Out of the Darkness
Out of the Darkness
By BOB HERBERT
Published: January 17, 2005
Atlanta — You could get dizzy thinking about the history that has passed in and out of Ebenezer Baptist Church, which was the spiritual home (and primary safe house) of Dr. Martin Luther King Jr. and the civil rights movement of the 1950's and 60's. There's now a spiffy new church right across the street, but the memories of the battles fought and the freedom gained in that tumultuous period live on in the old building, with its narrow stairways and creaking floors, and the basement where so many strategy sessions were held.
On Friday night I had the privilege of joining the actors Martin Sheen, Lynn Redgrave, Alfre Woodard, Sean Penn, Woody Harrelson and others in a reading at the old church of Ariel Dorfman's play "Speak Truth to Power: Voices From Beyond the Dark," which is based on the book "Speak Truth to Power," by Kerry Kennedy and the photographer Eddie Adams. The occasion marked the 76th anniversary of Dr. King's birth (he was only 39 when he was killed) and the 40th anniversary of his acceptance of the Nobel Peace Prize. Among those in the audience was Dr. King's widow, Coretta.
"Speak Truth to Power" is about the emergence of courage and moral leadership in those bleak periods when free expression, religious liberty, human rights and even our very humanity are threatened by destructive forces that range from indifference to murderous brutality. The leadership often comes from unexpected sources, like Bobby Muller, an American Marine lieutenant whose spinal cord was severed when he was shot in the back in Vietnam. He became a champion of veterans' rights and years later, as a co-founder of the Campaign to Ban Land Mines, shared the Nobel Peace Prize.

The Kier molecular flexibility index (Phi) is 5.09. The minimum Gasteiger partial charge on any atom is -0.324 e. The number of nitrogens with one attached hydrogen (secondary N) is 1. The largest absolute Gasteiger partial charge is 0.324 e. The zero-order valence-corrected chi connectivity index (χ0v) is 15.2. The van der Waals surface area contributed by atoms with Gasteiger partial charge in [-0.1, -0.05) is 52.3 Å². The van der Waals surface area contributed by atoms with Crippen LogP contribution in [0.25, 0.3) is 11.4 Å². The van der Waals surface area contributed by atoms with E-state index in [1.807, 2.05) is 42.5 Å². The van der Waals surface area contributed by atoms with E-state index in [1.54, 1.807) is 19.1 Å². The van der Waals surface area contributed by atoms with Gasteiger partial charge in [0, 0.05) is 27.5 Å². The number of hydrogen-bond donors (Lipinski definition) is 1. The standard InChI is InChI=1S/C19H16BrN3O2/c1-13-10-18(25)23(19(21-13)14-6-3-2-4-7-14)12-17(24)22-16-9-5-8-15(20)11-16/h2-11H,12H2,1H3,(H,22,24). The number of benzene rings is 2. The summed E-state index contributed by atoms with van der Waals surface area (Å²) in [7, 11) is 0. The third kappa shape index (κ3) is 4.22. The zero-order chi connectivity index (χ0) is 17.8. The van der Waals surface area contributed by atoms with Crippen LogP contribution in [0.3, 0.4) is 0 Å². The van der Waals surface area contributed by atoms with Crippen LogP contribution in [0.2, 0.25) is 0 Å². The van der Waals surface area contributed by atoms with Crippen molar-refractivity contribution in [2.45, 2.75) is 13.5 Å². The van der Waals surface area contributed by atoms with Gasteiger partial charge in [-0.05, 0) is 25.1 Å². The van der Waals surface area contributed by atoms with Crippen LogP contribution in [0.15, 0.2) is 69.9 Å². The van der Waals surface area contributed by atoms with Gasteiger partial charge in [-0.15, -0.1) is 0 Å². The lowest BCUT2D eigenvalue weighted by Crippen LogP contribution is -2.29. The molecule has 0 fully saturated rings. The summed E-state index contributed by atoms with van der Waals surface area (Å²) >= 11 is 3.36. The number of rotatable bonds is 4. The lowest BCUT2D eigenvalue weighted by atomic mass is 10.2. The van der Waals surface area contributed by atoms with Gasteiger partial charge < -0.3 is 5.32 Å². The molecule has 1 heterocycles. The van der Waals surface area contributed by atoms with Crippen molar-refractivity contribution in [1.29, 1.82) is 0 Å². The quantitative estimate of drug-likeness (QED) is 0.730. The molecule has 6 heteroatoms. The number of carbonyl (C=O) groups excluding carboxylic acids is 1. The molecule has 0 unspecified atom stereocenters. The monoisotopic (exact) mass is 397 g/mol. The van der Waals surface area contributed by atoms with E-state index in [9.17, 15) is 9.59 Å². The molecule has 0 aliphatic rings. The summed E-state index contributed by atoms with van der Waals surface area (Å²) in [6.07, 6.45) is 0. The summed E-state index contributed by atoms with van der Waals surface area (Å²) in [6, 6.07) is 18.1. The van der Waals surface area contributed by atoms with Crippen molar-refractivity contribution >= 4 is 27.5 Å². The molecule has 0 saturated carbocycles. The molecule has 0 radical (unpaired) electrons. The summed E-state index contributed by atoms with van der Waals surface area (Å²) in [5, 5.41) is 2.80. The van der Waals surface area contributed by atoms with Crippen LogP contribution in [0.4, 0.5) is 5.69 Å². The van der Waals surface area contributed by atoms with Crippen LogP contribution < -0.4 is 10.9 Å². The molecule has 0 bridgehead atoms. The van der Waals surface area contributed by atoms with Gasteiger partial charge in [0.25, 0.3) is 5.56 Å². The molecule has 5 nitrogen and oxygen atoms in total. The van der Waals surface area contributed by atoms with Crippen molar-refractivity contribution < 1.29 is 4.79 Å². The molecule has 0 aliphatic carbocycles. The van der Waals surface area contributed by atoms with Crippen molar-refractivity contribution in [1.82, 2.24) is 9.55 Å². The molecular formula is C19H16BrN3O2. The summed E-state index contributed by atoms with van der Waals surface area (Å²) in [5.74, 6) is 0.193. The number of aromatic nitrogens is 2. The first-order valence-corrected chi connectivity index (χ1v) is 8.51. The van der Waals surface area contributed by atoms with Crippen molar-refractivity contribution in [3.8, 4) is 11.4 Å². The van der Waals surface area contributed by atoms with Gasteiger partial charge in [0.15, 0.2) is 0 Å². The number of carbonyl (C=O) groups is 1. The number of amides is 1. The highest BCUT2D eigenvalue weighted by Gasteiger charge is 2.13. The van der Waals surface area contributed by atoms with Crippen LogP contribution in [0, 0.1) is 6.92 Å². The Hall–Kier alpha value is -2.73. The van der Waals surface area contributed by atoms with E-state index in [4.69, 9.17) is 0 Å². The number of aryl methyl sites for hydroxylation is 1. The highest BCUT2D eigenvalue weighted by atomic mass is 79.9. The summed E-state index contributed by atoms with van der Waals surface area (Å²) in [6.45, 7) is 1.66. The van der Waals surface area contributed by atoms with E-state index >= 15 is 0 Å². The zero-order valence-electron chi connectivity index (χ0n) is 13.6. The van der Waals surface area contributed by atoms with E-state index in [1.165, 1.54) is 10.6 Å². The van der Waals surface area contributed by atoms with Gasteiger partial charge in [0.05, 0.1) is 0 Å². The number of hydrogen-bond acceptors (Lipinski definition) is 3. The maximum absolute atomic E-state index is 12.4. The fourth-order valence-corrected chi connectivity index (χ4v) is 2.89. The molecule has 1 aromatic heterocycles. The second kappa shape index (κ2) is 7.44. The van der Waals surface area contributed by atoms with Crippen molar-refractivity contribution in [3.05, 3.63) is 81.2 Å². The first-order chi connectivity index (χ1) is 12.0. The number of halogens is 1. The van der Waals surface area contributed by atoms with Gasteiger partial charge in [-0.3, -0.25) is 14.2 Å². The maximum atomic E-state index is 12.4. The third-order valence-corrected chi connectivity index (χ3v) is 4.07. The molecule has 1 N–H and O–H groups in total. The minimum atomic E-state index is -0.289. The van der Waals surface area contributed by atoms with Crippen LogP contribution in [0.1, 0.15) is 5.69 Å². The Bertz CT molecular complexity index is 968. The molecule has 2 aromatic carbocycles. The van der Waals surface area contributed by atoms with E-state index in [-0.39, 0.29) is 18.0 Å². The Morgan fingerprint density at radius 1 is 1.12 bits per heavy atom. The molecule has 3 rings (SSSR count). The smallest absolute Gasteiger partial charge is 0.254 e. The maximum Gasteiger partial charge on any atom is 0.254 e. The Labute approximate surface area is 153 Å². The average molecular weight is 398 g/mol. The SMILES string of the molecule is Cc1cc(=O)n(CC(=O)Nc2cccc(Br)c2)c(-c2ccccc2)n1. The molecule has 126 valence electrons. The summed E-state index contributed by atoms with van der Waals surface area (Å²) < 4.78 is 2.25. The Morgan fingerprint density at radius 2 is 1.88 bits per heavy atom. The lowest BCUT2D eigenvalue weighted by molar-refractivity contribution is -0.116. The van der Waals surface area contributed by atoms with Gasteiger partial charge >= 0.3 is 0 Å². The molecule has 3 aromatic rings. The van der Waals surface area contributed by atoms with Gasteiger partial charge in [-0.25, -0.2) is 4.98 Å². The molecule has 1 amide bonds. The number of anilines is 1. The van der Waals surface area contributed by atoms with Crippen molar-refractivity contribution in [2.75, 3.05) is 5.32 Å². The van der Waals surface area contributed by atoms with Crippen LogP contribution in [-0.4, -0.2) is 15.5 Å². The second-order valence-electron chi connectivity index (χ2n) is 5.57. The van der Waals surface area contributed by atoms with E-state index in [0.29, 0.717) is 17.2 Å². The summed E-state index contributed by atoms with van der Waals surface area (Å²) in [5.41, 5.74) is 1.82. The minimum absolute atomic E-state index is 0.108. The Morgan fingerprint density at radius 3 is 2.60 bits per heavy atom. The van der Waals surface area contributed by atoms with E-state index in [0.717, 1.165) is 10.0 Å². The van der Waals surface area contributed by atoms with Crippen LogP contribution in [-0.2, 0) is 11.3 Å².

Mr. Muller, in a wheelchair, was also in the audience at Ebenezer on Friday night .
"Courage begins with one voice," said Oscar Arias Sanchez, the former president of Costa Rica, who won the Nobel Prize in 1987 for developing a Central American peace plan.
Both the play and the book are made up of passages from interviews of men and women who, in a wide variety of ways, defended human rights in countries that span the globe. Dianna Ortiz is an Ursuline nun from New Mexico who went to Guatemala in the 1980's as a missionary. She was abducted, gang raped and tortured by government agents. She said one of the men overseeing the torture appeared to be American. At one point she was lowered into a pit filled with the bodies of men, women and children who had been murdered.
"To this day," said Sister Ortiz, "I can smell the decomposing of bodies disposed of in an open pit. I can hear the piercing screams of other people being tortured."
In a short introduction to Sister Ortiz's interview in the book, Ms. Kennedy wrote:
"Ortiz's ordeal did not end with her escape. Her torment continued as she sought answers from the U.S. government about the identity of her torturers in her unrelenting quest for justice. Ortiz's raw honesty and capacity to articulate the agony she suffered compelled the United States to declassify long-secret files on Guatemala, and shed light on some of the darkest moments of Guatemalan history and American foreign policy."
Sister Ortiz now runs a center for survivors of torture.
The most hopeful thing to be drawn from Mr. Dorfman's play and Ms. Kennedy's book is that effective leadership can come from anywhere, at any time. From my perspective, this is a dark moment in American history. The Treasury has been raided and the loot is being turned over by the trainload to those who are already the richest citizens in the land. We've launched a hideous war for no good reason in Iraq. And we're about to elevate to the highest law enforcement position in the land a man who helped choreograph the American effort to evade the international prohibitions against torture.
Never since his assassination in 1968 have I felt the absence of Martin Luther King more acutely. Where are today's voices of moral outrage? Where is the leadership willing to stand up and say: Enough! We've sullied ourselves enough.
I'm convinced, without being able to prove it, that those voices will emerge. There was a time when no one had heard of Dr. King. Or Oscar Arias Sanchez. Or Martin O'Brien, who founded the foremost human rights organization in Northern Ireland, and who tells us: "The worst thing is apathy - to sit idly by in the face of injustice and to do nothing about it."